Title: Oral History Interview with Joseph D. Pedigo, April 2, 1975. Interview E-0011-1.
Interviewer: Finger, William
Interviewee: Pedigo, Joseph D.
Subjects: Trade-unions--African American membership Trade-unions--Textile workers--Southern States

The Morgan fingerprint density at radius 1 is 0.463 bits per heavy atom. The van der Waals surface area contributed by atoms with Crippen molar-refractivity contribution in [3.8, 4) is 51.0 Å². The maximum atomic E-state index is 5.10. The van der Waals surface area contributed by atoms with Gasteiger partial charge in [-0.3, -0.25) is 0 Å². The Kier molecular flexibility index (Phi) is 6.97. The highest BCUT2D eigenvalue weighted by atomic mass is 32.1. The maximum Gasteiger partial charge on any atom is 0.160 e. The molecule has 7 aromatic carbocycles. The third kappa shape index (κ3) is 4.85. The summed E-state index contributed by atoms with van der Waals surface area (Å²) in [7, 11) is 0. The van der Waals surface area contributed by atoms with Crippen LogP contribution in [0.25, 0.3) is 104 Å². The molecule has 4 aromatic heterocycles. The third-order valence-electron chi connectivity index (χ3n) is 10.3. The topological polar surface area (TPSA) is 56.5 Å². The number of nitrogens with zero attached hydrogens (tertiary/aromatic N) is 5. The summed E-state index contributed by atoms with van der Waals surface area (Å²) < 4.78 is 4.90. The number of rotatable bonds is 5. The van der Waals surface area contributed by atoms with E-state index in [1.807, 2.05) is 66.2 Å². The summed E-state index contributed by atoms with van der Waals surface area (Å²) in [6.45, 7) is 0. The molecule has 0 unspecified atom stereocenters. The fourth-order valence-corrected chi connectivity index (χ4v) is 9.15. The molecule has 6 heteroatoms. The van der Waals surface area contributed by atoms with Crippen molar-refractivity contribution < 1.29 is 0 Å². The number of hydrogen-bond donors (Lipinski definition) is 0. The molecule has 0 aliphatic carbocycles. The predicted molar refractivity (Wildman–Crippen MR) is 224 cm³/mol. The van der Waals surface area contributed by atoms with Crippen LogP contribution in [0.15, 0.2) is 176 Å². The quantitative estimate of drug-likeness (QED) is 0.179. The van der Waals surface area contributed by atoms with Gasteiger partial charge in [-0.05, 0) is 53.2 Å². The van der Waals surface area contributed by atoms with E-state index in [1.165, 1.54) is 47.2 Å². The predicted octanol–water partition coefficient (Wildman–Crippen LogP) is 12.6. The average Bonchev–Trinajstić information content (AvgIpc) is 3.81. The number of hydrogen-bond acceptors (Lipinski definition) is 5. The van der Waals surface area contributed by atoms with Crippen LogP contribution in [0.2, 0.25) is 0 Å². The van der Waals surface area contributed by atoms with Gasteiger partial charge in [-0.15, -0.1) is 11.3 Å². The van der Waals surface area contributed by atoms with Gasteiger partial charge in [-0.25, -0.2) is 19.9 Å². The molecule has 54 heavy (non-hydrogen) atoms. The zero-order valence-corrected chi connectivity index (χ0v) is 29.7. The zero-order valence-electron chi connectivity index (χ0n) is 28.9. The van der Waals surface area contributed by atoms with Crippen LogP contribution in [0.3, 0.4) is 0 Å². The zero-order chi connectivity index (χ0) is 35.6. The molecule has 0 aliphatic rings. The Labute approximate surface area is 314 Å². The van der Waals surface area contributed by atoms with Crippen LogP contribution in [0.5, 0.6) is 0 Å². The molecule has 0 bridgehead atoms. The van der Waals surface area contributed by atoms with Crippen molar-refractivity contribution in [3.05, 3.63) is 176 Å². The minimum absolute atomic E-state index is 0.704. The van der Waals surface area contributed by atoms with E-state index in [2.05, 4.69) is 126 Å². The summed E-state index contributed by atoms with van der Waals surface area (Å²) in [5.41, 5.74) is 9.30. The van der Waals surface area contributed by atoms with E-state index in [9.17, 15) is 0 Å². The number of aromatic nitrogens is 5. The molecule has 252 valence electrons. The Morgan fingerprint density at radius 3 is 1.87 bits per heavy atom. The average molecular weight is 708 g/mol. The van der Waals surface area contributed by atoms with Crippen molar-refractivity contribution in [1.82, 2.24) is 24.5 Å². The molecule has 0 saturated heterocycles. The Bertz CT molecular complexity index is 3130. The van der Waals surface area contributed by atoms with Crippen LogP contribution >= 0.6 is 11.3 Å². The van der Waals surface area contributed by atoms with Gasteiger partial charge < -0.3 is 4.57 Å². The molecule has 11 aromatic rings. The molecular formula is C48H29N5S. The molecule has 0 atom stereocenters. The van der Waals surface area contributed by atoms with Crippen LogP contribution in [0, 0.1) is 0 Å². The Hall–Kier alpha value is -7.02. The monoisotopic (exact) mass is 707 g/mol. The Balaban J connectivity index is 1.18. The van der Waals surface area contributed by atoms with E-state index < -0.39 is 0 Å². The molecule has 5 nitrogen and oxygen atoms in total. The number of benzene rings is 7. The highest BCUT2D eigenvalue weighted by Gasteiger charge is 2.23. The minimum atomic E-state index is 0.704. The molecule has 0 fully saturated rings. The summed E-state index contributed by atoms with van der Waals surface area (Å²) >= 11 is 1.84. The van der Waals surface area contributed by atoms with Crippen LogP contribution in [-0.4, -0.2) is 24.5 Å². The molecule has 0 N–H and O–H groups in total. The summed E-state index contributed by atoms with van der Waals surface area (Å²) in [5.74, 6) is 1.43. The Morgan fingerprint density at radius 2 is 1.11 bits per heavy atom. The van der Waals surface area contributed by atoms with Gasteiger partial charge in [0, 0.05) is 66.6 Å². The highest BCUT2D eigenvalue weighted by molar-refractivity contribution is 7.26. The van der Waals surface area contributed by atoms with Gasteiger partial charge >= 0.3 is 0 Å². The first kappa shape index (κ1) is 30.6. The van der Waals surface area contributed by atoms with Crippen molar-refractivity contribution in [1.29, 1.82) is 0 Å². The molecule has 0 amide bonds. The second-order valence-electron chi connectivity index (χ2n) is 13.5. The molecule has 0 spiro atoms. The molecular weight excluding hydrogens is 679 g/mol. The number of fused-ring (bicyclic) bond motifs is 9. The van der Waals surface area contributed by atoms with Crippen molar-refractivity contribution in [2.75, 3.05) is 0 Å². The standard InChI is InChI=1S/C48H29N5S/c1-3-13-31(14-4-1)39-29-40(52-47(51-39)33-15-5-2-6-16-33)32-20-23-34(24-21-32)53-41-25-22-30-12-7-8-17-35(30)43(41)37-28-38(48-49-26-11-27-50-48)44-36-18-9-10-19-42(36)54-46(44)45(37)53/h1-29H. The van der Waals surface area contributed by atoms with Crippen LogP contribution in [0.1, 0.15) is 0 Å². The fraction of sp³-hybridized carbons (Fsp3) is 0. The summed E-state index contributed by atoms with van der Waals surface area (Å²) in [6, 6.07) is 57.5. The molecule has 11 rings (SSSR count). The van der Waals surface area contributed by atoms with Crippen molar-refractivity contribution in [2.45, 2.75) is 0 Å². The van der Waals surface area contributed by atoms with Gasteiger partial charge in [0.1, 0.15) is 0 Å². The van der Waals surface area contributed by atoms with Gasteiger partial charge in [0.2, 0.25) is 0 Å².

Abstract: Born in 1908, Joseph D. Pedigo was raised in Roanoke, Virginia, by a father who championed liberal ideas about race and class. In the late 1920s, Pedigo went to work for American Viscose—a synthetic fiber plant—where he soon brought his liberal ideas to bear. In 1931, he was among a small cohort of workers at American Viscose that began working towards the establishment of a union for the company's 4,500 workers. Emphasizing the grassroots nature of their endeavors, Pedigo describes the challenges they faced in garnering a support base and how they succeeded in earning recognition of the local's collective bargaining power from the company. Pedigo worked at American Viscose until 1939, and over the course of the 1930s he remained an active participant and leader in the local union and became a member of the Socialist Party. He talks about the appeal of socialism and his adherence to radical politics; however, by the end of the decade, he had become disillusioned with the party's singular focus on dissociating itself from communists, and he eventually cut ties with the party. Pedigo also describes in detail his activities in the labor movement during these years, paying particular attention to his efforts at including African American workers in the union (an endeavor that ultimately brought him into contact with his later wife, Jennie Pedigo, who was also an active member of the movement) and his participation in flying squadrons during the 1934 general textile workers strike. In 1939, Pedigo was laid off from American Viscose and went to work for the newly-formed Textile Workers Union of America (TWUA). Because of his active role in the local Roanoke union, he was well-versed in the formation of national coalitions, such as TWUA and the Textile Workers Organizing Committee (TWOC). Pedigo worked for TWUA as an organizer until 1952. In this interview, he focuses on several of his organizing endeavors, namely in Winchester and Danville, Virginia, and in Rome, Georgia. By the time he left the TWUA, he had developed a sophisticated organizing strategy that had been very successful in numerous areas. Pedigo concludes the interview by discussing how the Bandanzi-Rieve split affected the work of TWUA and led to his firing. Throughout the interview, he focuses on strategies and tactics in organizing textile workers and the role of various leaders in the movement.